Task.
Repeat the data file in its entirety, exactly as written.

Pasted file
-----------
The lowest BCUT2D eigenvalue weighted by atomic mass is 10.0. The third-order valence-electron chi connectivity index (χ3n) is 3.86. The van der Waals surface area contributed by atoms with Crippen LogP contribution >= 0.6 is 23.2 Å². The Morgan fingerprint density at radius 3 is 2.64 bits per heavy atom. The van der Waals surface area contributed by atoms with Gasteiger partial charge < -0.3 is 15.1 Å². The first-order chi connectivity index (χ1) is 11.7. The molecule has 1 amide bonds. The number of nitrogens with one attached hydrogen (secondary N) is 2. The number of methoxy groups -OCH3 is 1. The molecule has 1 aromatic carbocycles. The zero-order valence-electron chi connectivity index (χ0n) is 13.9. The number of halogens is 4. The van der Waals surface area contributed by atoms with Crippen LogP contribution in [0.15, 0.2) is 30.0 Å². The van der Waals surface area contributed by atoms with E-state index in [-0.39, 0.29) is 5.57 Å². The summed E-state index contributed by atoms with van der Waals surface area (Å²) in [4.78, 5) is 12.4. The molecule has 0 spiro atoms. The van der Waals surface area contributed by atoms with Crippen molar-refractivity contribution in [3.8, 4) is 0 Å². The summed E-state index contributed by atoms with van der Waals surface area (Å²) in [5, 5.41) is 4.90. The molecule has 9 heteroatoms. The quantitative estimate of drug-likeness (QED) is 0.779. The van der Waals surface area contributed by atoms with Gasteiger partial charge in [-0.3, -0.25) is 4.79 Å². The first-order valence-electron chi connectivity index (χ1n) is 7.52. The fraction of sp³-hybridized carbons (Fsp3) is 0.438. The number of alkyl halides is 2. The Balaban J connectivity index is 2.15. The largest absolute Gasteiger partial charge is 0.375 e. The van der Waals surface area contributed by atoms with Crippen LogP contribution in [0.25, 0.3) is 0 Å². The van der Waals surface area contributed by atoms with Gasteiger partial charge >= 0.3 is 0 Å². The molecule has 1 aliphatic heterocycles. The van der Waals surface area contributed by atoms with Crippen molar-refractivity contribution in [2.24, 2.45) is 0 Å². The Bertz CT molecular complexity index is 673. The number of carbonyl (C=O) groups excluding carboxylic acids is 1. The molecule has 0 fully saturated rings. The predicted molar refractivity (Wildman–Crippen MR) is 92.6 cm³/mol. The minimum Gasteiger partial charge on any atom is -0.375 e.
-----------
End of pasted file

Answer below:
The lowest BCUT2D eigenvalue weighted by atomic mass is 10.0. The third-order valence-electron chi connectivity index (χ3n) is 3.86. The van der Waals surface area contributed by atoms with Crippen LogP contribution >= 0.6 is 23.2 Å². The Morgan fingerprint density at radius 3 is 2.64 bits per heavy atom. The van der Waals surface area contributed by atoms with Gasteiger partial charge < -0.3 is 15.1 Å². The first-order chi connectivity index (χ1) is 11.7. The molecule has 1 amide bonds. The number of nitrogens with one attached hydrogen (secondary N) is 2. The number of methoxy groups -OCH3 is 1. The molecule has 1 aromatic carbocycles. The zero-order valence-electron chi connectivity index (χ0n) is 13.9. The number of halogens is 4. The van der Waals surface area contributed by atoms with Crippen LogP contribution in [0.15, 0.2) is 30.0 Å². The van der Waals surface area contributed by atoms with E-state index in [-0.39, 0.29) is 5.57 Å². The summed E-state index contributed by atoms with van der Waals surface area (Å²) in [4.78, 5) is 12.4. The molecule has 0 spiro atoms. The van der Waals surface area contributed by atoms with Crippen molar-refractivity contribution in [3.8, 4) is 0 Å². The summed E-state index contributed by atoms with van der Waals surface area (Å²) in [5, 5.41) is 4.90. The molecule has 9 heteroatoms. The quantitative estimate of drug-likeness (QED) is 0.779. The van der Waals surface area contributed by atoms with Gasteiger partial charge in [-0.3, -0.25) is 4.79 Å². The first-order valence-electron chi connectivity index (χ1n) is 7.52. The fraction of sp³-hybridized carbons (Fsp3) is 0.438. The number of alkyl halides is 2. The Balaban J connectivity index is 2.15. The largest absolute Gasteiger partial charge is 0.375 e. The van der Waals surface area contributed by atoms with Crippen LogP contribution in [0.25, 0.3) is 0 Å². The van der Waals surface area contributed by atoms with Gasteiger partial charge >= 0.3 is 0 Å². The molecule has 1 aliphatic heterocycles. The van der Waals surface area contributed by atoms with Crippen molar-refractivity contribution in [2.24, 2.45) is 0 Å². The Bertz CT molecular complexity index is 673. The number of carbonyl (C=O) groups excluding carboxylic acids is 1. The molecule has 0 fully saturated rings. The predicted molar refractivity (Wildman–Crippen MR) is 92.6 cm³/mol. The minimum Gasteiger partial charge on any atom is -0.375 e.